What is heel surgery and what can it treat?
Heel surgery is a minimally invasive procedure with incredibly life-changing results. It can treat conditions like heel spurs and plantar fasciitis, bringing you the relief you deserve.
Exercise, injuries, and aging can create heel spurs, leading to daily pain. They can also impede your mobility and cause plantar fasciitis. Thankfully there is an effective treatment that can alleviate your pain and address your bone spurs: heel surgery.
About Bone Spurs
Heel spurs, or calcaneal spurs, are painful growths that can form on your foot. They are calcium deposits that accumulate between the heel and arch due to stress on the foot ligaments. Unfortunately, spurs can impede your mobility and bring daily heel pain. If you develop bone spurs, the Orthopaedic Specialists of Austin in the Austin, TX, area can restore your comfort and mobility through surgical treatment. To help you understand how this surgery can benefit you, let's first take a look at the causes of bone spurs.
Bone spurs often form where two joints meet.
They can develop on your heels, along with other places on your body, such as your ankles, hips, and spine. Bone spurs can also affect a larger section of your foot: the plantar fascia.
What symptoms do bone spurs present?
If you have bone spurs on your heel or ankle, you're probably aware of them with every step. Symptoms include:
- Swelling and inflammation
- Heel pain (though not all people feel it)
- Visible bone-like protrusion around the heel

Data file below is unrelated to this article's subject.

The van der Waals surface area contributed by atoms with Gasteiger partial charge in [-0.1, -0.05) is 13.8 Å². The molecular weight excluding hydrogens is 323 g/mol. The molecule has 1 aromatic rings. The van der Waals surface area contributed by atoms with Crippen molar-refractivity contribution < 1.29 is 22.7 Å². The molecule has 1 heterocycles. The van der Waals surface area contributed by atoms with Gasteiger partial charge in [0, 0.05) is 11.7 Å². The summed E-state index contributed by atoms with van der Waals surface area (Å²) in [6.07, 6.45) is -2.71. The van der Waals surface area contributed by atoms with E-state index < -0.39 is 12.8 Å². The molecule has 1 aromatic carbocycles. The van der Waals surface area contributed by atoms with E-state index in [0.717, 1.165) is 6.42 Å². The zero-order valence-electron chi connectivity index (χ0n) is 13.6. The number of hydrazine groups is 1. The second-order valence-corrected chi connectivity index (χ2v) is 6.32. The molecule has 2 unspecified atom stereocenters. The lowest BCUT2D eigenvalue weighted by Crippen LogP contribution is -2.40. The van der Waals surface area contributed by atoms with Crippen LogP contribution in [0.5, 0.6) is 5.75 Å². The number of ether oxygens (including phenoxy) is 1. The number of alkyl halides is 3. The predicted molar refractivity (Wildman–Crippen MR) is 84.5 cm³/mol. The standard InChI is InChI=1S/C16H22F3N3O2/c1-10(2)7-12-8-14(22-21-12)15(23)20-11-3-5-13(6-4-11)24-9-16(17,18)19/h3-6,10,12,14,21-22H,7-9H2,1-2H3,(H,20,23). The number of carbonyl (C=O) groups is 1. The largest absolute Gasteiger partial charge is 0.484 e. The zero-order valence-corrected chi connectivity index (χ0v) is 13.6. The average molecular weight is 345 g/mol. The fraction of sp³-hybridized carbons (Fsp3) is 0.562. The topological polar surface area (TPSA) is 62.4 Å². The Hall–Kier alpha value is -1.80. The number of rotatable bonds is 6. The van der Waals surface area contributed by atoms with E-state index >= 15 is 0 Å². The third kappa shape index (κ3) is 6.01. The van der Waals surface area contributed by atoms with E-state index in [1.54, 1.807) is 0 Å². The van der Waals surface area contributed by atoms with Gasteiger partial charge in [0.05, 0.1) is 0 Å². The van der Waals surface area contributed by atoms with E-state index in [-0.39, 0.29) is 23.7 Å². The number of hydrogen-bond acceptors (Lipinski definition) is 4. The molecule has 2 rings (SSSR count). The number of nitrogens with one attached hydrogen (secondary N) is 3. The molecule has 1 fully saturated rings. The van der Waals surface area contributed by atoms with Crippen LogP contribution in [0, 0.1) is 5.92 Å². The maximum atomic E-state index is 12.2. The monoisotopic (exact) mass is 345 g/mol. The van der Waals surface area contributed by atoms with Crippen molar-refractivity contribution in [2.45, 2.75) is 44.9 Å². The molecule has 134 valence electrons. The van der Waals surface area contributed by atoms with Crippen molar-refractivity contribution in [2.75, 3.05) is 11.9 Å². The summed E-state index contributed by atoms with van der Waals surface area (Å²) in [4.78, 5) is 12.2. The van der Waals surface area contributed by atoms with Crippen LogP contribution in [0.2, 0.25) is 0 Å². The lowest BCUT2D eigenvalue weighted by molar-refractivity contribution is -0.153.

- Difficulty walking
What are some of the causes of bone spurs?
A variety of activities can lead to spurs along your heel bone. They include:
- Routinely engaging in high-impact exercises, like running
- Being born with a genetic predisposition to spurs
- Receiving injuries on your foot, heel, or tendon
- Having an above-average body weight
- Walking abnormally
- Living a sedentary lifestyle
- Having flat feet
- The aging process
How can I prevent bone spurs?
If you've had bone spurs in the past, you may be worried about getting them on your heel bone again. After all, not only are they painful on their own, but they can also cause other uncomfortable conditions.
Bone spurs sometimes have a genetic link, so you cannot fully prevent them. However, you can decrease your chances of developing bone spurs by implementing these changes to your lifestyle:
- Exercising regularly
- Maintaining a healthy weight
- Using shoe inserts for support
- Changing your shoes to a pair that fits better
Your bone spurs don't have to cause heel pain, stress, or decreased mobility. At Orthopaedic Specialists of Austin, our doctors can expertly remove the bone spurs on your ankle or heel through surgery.
Discuss preventative care with our team.
At Orthopaedic Specialists of Austin, we have a team of board-certified specialists who can treat a wide range of conditions. Our specialists use the most advanced techniques to provide minimally invasive treatment options.
Do I Have Bunions or Heel Spurs?
Though heel spurs and bunions both appear on your foot, they're two different conditions. Spurs usually occur on your ankle or the back of your foot at your heel. Bunions, however, form along your big toe. Bunions also have a different cause: toe bones that have shifted into the wrong areas.
Though bunions may also require surgical treatment, it's an entirely different surgical procedure than the one you would need for heel pain.
How Does Heel Spur Surgery Work?